"Secretary Salazar's announcement proves that diplomacy deployed to create additional flexibility on the Colorado River has great potential,” Pitt said. “It can improve water supply reliability for water users in our country and Mexico, and protect our invaluable environmental resources."

Under the terms of the agreement, the United States and Mexico will dedicate water to the largest wetland in the Colorado River delta -- the Cienega de Santa Clara -- during pilot operation of the Yuma Desalting Plant in Arizona. The treated water is intended for inclusion in water deliveries to Mexico, and preserving the like amount of water in Lake Mead.

"For the first time in decades, the United States and Mexico are working productively towards mutually beneficial changes on the Colorado River," Pitt concluded.

EPA Issues New Report on Utility Water Loss

EPA Logo with BorderThe US EPA has issued a report titled “Control and Mitigation of Drinking Water Losses in Distribution Systems.”  The report describes utility water loss control programs, metering, and accounting. This report is available for free download here.

The report covers all areas of water loss control and discusses the current AWWA/IWA water loss methodology in detail.  Learn more here.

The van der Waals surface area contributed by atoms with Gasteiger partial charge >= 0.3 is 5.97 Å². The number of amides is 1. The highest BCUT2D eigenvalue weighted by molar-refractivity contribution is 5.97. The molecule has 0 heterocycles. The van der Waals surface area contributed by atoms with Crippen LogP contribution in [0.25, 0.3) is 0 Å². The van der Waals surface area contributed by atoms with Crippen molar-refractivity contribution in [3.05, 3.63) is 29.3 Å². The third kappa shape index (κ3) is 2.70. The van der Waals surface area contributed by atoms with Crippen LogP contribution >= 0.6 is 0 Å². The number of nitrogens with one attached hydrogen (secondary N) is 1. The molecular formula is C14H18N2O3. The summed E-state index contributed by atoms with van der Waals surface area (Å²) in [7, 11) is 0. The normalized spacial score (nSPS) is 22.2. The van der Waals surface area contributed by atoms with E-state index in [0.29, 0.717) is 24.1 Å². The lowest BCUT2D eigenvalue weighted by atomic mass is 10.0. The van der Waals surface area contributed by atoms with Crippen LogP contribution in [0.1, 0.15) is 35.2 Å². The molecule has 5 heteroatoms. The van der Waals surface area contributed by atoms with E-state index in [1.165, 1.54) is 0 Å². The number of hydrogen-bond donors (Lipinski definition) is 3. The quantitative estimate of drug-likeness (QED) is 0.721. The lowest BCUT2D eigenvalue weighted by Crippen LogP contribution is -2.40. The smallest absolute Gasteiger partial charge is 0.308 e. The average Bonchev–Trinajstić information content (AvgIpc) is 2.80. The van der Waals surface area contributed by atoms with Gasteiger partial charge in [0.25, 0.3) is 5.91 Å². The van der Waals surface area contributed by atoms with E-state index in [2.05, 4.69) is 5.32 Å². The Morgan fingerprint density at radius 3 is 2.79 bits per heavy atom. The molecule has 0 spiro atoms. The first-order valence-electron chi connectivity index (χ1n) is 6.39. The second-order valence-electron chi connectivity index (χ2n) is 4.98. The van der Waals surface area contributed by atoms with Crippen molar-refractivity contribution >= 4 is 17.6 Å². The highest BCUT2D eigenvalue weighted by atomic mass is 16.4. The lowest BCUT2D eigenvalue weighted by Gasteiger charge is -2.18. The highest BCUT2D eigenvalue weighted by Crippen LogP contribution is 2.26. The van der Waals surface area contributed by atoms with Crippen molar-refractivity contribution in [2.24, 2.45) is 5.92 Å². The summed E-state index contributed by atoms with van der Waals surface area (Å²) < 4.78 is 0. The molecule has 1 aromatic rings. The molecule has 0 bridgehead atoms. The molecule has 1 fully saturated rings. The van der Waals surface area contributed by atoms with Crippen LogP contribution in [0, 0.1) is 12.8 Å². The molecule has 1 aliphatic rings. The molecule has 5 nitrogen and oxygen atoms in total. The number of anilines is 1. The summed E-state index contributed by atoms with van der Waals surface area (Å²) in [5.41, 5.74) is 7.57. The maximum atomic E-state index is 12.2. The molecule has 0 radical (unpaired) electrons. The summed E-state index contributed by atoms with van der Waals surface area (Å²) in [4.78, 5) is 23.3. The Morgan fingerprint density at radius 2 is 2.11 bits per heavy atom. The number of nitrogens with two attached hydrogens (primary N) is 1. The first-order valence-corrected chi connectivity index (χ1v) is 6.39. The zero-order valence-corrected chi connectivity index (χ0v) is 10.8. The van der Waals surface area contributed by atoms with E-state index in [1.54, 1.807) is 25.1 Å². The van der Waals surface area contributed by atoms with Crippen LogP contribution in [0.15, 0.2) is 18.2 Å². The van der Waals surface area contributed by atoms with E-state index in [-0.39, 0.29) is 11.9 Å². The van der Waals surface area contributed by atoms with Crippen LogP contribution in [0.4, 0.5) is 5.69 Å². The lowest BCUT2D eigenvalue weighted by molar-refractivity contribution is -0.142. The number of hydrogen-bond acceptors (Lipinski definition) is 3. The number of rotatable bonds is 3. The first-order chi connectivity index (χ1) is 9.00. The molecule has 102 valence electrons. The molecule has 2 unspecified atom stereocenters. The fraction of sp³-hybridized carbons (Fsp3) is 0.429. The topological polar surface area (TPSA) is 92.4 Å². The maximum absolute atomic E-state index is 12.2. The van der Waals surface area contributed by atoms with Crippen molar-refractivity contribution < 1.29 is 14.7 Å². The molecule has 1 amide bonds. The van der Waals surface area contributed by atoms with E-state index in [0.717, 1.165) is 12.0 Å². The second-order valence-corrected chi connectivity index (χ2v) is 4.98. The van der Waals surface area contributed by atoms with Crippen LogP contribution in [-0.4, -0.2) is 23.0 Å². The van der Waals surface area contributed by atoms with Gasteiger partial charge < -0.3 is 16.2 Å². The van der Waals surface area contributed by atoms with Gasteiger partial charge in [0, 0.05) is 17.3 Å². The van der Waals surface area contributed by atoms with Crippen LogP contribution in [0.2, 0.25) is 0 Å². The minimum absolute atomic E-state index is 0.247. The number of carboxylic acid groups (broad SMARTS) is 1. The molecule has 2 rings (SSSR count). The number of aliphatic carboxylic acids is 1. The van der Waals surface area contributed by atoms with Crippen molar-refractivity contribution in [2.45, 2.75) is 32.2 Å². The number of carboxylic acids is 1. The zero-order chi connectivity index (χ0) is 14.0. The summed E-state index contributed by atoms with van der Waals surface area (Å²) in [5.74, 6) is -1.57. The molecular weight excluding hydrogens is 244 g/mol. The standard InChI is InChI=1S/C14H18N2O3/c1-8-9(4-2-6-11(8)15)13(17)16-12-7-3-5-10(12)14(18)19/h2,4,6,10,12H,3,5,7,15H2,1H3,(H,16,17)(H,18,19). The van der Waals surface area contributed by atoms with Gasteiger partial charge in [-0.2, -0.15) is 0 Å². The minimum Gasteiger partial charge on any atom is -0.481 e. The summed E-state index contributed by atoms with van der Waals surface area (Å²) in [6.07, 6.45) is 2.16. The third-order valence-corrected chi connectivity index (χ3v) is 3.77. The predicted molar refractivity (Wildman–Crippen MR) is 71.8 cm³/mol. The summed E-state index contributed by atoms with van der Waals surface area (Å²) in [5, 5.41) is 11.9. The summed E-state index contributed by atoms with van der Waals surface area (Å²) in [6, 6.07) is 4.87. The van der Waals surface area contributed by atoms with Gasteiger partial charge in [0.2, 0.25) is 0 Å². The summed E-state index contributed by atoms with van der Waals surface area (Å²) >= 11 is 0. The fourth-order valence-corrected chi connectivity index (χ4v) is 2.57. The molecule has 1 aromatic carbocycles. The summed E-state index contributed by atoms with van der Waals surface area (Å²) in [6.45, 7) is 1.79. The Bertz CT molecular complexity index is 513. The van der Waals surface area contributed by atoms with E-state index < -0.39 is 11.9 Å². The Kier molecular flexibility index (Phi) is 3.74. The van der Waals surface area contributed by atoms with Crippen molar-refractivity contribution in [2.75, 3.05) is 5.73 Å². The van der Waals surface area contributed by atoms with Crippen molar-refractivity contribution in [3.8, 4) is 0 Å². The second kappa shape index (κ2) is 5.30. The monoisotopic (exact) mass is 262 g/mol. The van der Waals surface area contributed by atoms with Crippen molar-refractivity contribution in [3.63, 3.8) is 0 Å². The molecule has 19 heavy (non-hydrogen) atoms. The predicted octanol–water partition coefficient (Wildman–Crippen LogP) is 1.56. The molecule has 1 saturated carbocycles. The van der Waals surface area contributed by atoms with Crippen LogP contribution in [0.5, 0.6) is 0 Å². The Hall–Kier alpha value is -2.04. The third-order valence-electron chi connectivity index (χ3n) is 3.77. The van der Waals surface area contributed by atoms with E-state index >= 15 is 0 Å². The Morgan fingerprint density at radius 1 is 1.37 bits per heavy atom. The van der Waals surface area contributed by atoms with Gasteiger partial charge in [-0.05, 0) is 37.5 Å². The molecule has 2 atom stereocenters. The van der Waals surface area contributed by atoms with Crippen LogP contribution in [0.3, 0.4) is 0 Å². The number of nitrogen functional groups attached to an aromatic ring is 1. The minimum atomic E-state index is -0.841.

Canadian Study IDs Opportunities and Constraints to Market Transformation for Water Efficient Products

Canada flagThe National Water Efficiency Committee (NWEC) of the Canadian Water and Wastewater Association (CWWA) has released a report that identifies constraints and opportunities for market transformation leading to increased adoption of water efficiency products and practices.  

The report authors, Freeman Associates, interviewed eighty-five key influencers regarding water use practices, services and products.  Interviews were drawn from a range of sectors:  Building/development, manufacturing, retail, trades (plumbing, landscaping contractors, irrigation contractors), government (particularly municipalities/water utilities), professionals (engineers, landscape architects) and academia.